Urban space is precious. Why waste it on cars?
Cars don’t just pollute the air we breathe into our lungs – they also take up a colossal amount of our finite space in cities all over the world. In Los Angeles, for instance, land for parking exceeds the entire land area of Manhattan – enough space to house almost a million more people.

In London, SUVs – the most polluting and space gobbling of all cars – are abundant in areas where road space is most scarce. In Berlin, 58% of traffic space is used by cars, and only 3% by bikes – that’s 19 times more space given to cars over bikes. And a car in Berlin doesn’t even move for on average 23 hours per day but blocks 10m2 of space. It’s time to rethink what, or who our cities are built for.

Just imagine if all the cars you saw in your city weren’t there. What would take their place? Bike parks, playgrounds, flower, and plant beds, or just…more space. Several cities have already taken steps in the right direction. Paris’ busiest junction, the Champs-Élysées, is set to be transformed into an “extraordinary garden”; Barcelona has pledged to turn one in three streets in its Eixample district into green, car-free public spaces.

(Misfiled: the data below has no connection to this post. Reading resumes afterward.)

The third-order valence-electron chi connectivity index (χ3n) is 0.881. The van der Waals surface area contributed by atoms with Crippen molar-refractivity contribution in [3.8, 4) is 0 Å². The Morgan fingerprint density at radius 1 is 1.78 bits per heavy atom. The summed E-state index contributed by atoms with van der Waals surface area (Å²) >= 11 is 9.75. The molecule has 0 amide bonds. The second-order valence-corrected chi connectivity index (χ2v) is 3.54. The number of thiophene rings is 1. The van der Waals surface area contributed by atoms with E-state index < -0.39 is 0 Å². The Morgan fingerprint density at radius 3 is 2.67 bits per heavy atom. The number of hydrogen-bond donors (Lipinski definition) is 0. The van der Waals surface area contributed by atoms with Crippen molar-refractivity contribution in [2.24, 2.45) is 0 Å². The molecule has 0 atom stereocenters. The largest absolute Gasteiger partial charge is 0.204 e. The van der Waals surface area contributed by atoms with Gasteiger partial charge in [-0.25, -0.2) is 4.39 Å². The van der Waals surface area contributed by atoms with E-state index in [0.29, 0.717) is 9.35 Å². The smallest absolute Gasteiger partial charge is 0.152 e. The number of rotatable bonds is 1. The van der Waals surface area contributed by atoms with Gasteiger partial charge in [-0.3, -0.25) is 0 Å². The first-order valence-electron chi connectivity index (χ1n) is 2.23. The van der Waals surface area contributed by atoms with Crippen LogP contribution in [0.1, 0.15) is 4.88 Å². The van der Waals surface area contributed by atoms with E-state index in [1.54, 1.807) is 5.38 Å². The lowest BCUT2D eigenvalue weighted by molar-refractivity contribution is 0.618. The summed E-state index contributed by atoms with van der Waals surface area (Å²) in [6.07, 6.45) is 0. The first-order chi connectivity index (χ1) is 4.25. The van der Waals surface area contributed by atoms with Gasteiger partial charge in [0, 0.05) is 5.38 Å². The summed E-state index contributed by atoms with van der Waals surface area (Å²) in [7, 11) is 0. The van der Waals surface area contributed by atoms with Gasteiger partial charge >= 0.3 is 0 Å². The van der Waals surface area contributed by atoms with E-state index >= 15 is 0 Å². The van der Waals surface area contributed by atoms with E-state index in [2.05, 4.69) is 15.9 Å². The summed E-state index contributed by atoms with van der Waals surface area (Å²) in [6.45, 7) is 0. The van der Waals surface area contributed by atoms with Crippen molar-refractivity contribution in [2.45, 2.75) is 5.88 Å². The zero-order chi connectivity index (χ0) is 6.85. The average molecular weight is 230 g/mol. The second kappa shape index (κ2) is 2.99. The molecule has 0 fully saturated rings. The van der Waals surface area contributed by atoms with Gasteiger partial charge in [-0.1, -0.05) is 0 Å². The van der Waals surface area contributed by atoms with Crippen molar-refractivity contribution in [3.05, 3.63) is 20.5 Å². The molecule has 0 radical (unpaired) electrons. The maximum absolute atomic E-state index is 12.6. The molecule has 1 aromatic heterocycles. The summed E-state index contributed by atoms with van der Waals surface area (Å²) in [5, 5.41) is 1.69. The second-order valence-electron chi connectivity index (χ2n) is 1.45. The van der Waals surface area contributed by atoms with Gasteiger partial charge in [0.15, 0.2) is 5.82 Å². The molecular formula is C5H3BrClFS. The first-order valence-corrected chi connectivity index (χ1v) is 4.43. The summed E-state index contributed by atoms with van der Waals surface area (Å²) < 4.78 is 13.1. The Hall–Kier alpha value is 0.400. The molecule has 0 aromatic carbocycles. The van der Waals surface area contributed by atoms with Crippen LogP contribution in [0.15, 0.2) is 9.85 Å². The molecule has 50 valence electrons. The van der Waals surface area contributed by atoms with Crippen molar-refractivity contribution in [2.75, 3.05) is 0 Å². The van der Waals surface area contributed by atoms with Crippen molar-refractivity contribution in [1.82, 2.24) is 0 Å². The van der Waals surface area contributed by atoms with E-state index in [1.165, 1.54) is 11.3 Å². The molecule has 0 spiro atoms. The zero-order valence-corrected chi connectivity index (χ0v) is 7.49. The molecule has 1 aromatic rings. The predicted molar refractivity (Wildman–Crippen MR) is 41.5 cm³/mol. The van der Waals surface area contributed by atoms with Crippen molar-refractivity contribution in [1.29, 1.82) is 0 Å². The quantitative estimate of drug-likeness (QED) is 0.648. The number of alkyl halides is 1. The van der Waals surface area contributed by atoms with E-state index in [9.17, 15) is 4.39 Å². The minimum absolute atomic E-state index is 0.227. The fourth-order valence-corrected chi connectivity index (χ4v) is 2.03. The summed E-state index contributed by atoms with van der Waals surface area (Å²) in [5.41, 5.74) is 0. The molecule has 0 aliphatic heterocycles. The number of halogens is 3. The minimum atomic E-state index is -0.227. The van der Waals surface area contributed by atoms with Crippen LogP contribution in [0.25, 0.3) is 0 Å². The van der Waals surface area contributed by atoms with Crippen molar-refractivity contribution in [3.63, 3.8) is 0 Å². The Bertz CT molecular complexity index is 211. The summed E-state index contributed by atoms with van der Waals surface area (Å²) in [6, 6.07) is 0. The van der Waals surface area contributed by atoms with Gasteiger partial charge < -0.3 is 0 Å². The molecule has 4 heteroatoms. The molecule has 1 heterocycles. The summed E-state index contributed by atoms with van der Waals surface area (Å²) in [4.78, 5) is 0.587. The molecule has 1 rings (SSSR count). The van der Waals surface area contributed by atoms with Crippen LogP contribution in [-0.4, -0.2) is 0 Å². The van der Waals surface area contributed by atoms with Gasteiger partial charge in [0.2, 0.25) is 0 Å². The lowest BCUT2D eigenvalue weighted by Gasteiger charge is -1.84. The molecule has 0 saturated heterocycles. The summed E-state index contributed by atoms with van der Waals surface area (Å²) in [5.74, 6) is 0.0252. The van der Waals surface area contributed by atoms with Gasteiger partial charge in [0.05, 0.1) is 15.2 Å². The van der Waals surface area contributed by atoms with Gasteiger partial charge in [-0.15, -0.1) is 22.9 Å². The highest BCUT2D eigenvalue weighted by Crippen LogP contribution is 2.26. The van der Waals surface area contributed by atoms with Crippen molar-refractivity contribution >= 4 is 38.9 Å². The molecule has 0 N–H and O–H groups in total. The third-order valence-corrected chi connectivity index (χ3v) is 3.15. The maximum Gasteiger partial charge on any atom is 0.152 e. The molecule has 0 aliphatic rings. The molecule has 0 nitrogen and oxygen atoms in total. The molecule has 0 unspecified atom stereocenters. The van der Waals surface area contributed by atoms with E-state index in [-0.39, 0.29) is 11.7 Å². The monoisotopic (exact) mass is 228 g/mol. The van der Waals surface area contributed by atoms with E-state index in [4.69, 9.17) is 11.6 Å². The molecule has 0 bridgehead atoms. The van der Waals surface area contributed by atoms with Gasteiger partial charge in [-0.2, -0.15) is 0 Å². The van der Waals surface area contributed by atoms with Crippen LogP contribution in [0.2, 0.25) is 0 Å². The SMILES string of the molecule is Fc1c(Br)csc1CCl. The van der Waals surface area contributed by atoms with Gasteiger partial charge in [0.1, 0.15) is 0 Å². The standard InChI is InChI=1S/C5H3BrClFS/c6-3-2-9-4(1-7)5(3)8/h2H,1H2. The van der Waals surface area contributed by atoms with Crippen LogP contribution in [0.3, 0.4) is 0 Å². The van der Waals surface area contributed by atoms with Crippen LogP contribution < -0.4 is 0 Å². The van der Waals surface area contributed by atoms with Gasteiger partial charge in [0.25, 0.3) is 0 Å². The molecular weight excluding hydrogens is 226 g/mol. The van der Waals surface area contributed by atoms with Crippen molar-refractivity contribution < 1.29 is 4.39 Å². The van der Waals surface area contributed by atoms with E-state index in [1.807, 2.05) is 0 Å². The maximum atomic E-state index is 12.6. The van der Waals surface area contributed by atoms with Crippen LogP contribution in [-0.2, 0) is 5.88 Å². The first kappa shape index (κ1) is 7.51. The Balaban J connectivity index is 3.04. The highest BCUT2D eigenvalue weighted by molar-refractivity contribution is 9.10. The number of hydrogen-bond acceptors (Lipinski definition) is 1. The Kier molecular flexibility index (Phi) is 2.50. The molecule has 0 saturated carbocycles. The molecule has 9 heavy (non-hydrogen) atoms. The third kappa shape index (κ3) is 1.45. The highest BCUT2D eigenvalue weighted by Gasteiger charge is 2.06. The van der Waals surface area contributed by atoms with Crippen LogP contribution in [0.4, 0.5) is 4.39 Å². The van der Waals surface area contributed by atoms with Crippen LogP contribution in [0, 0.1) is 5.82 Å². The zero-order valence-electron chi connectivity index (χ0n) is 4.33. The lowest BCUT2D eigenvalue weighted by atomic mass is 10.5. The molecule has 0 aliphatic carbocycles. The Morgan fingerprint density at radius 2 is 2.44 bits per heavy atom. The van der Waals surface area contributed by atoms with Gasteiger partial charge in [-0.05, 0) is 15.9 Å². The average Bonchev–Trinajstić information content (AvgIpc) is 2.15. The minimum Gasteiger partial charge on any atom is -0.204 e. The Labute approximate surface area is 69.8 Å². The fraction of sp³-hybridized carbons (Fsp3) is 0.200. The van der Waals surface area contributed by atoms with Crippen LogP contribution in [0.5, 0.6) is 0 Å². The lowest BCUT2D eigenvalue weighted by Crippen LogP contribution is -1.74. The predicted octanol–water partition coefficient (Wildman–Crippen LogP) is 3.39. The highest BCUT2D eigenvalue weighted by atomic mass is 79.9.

During the pandemic, Berlin itself gave a new home to 27 kilometers of pop-up cycle lanes. So why stop there? The Autofrei petition is a push forward for the German capital. I’m in their corner, and not afraid to fight.

A blueprint for change
The goal of the Autofrei Berlin petition might seem radical at first glance. But it is in fact a realistic and even inevitable opportunity to create change not only in Berlin but in other cities too. Historical change comes from people, and it always has to start with someone. One signature can become thousands, and thousands demand to be listened to.

VanMoof’s hometown of Amsterdam is perhaps an important place to campaign for such change. Today, 40% of Amsterdammers’ commutes are made by bike. But the city’s status as the cycling capital of the world wasn’t always set in stone. Dystopian drawings from 1954 reveal plans to fill in Amsterdam’s canals and create a city dependent on and structured around cars. Luckily, the people stepped in – the bike-friendly city we see today was born from a movement following the 1970s oil crisis after the Cyclists’ Union took to the streets.

Pushing for change in the design of our cities has already happened, and it will happen again. What happens in Berlin, like Amsterdam in the 1970s, has the potential to become a blueprint for all of our future cities. When it comes to change, I like to focus not on what we lose, but all that we’re set to gain. And from where I’m standing, that looks like a great deal.

Illustrations by the Berlin-based artist Martina Paukova. Explore more of her work here.

Taco Carlier

About this author

Taco is co-founder of VanMoof, and the original Bike Hunter. Based at our Amsterdam HQ, he’s constantly dreaming up new ways to share Amsterdam’s biking culture with the rest of the world.